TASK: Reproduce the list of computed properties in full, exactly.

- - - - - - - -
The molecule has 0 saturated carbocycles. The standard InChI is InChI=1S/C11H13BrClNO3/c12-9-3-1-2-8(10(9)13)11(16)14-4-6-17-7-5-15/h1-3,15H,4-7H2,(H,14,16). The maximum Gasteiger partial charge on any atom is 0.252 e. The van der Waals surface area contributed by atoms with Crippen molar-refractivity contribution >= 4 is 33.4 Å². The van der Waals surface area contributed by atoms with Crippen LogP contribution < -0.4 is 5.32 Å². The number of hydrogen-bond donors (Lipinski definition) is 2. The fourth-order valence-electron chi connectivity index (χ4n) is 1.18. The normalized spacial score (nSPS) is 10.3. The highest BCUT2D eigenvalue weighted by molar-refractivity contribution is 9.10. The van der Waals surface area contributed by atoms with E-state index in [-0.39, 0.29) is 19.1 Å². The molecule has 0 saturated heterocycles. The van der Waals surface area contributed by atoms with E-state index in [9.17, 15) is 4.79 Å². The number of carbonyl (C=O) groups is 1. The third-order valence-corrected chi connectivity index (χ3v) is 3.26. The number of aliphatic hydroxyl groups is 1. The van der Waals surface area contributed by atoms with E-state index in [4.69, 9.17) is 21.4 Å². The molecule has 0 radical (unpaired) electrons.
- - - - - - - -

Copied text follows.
The molecule has 0 saturated carbocycles. The standard InChI is InChI=1S/C11H13BrClNO3/c12-9-3-1-2-8(10(9)13)11(16)14-4-6-17-7-5-15/h1-3,15H,4-7H2,(H,14,16). The maximum Gasteiger partial charge on any atom is 0.252 e. The van der Waals surface area contributed by atoms with Crippen molar-refractivity contribution >= 4 is 33.4 Å². The van der Waals surface area contributed by atoms with Crippen LogP contribution < -0.4 is 5.32 Å². The number of hydrogen-bond donors (Lipinski definition) is 2. The fourth-order valence-electron chi connectivity index (χ4n) is 1.18. The normalized spacial score (nSPS) is 10.3. The highest BCUT2D eigenvalue weighted by molar-refractivity contribution is 9.10. The van der Waals surface area contributed by atoms with E-state index in [-0.39, 0.29) is 19.1 Å². The molecule has 0 saturated heterocycles. The van der Waals surface area contributed by atoms with E-state index in [9.17, 15) is 4.79 Å². The number of carbonyl (C=O) groups is 1. The third-order valence-corrected chi connectivity index (χ3v) is 3.26. The number of aliphatic hydroxyl groups is 1. The van der Waals surface area contributed by atoms with E-state index in [4.69, 9.17) is 21.4 Å². The molecule has 0 radical (unpaired) electrons.